Upside-Down Thinking by Patric Fransko
by Patric Fransko
July 21st, 2015

Market Your Value, Not Your Price

I wish I had a dollar for every time I’ve seen an argument break out between two parties about what one of them was charging for their services. It usually centers around one of the parties feeling that the other party is selling the product or service for too little, hurting the market in the process. This ends up being a never-ending battle and often ends up in a price war that’s not beneficial for either company.Fransko1

While this sort of interaction is all too common, the underlying focus is entirely wrong. To quote Warren Buffett, “Price is what you pay. Value is what you get.”

Even when dealing with a highly-commoditized product such as gasoline, there’s still room to market the product’s value over its price. How often do you see two gas stations on the same corner that offer their gas at different prices? In my area, Shell and Chevron routinely get $0.10 more per gallon on the same intersection as other branded gas stations. The interesting fact is that many times, both stations tanks are being filled by trucks from the same refinery.

They’ve used marketing the value of dealing with their brand to such a degree that many people willingly pay $2- to $5.00 more per fill-up for the exact same product. How do they accomplish this and what can we learn from them?

Here are three ways to change the focus from price to value so that you can make the sale:

  1. Focus on the Details

These brands differentiate themselves is by focusing on the details, no matter how small. For example, brands selling gasoline for more money talk about how their cleaning agents keep your car running more efficiently.

Is this meaningful and relevant to a typical purchaser? Probably not that much, but they’re creating a differentiation between the perception of their gallon of gas and the competitors’.
This isn’t about deception. This is about highlighting the positives of your products and service. I also recommend staying focused on discussing your product or service without talking negatively about any other products or competitors. The customer needs to understand what they’re getting from you so that they can differentiate it from other offerings.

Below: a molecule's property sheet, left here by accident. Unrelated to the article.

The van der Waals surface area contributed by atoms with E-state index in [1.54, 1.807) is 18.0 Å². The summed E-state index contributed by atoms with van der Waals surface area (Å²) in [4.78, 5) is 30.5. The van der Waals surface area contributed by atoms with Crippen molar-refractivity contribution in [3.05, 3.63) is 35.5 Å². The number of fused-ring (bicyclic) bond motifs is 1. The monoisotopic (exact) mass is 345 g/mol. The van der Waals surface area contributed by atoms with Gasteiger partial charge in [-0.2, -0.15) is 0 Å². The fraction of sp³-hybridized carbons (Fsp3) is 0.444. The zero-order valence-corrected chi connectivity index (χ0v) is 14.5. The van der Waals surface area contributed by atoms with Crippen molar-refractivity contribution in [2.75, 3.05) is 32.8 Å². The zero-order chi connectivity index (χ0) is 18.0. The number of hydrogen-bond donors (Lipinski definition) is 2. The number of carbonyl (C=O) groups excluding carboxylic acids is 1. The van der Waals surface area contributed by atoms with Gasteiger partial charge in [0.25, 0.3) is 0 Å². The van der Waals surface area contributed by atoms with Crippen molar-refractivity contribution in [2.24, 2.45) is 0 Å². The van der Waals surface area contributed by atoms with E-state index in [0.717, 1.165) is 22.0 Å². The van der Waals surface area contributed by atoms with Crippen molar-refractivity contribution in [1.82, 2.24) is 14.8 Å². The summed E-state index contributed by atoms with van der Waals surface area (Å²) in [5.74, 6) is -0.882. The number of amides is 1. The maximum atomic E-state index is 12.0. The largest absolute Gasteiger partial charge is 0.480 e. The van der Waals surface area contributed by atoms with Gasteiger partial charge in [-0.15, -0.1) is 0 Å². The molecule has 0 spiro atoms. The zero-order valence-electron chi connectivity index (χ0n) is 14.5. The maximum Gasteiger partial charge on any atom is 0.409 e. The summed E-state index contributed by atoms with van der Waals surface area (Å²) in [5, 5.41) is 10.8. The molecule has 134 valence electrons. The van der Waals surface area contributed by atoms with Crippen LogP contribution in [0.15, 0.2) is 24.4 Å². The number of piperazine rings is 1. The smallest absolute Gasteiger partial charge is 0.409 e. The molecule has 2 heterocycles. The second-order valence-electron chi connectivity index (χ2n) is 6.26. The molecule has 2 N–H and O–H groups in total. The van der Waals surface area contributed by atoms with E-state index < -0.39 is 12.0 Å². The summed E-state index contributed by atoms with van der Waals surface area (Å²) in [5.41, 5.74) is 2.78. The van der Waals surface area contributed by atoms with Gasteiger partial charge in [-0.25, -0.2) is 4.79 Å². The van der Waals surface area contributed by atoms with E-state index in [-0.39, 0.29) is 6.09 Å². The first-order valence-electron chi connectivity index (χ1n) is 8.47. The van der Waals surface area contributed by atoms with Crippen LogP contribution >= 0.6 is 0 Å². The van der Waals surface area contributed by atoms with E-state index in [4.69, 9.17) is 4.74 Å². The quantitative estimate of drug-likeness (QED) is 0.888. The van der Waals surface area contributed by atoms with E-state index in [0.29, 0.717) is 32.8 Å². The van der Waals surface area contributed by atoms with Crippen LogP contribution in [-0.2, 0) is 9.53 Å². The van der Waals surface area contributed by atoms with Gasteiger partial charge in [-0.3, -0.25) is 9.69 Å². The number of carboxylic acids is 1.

1. Act the Part

If you want to project the image of being a better value, you need to look the part. Does your facility and your employees look the same as the lower priced competition? Typically, the brands charging more for gasoline have the most up-to-date service stations. They have inviting mini-marts that are well-organized and carry the items and brands for which customers are looking. They also have clean men’s and ladies’ restrooms. A customer will gladly pay a bit more at the pump to have clean facilities available for their use as they “value” the convenience of that one stop that provides for all of their needs.

  1. Don’t Be Wishy-Washy

Know what your product or service is worth and charge accordingly. Do not engage in chasing the sale. If you feel the sale might be slipping away, and you offer a better deal to get the business, it will undermine everything you’re trying to do when building a brand. If the customer begins to believe that your price is negotiable, they’ll push you for the deal all the time.

The better approach is to do all the things possible to build a value that corresponds with the price you are asking and then stick to your guns. If you compromise on this, the customer will expect you to deliver on all of the value that you explained to them, but at the lower price. If you want to be in the value game, don’t compromise and allow people to trick you into playing a game you did not build your business to compete in.

As a business owner, you must decide which path you will take and then build your business to succeed on that path. For me, I’ll choose building value over slashing prices every time.

 

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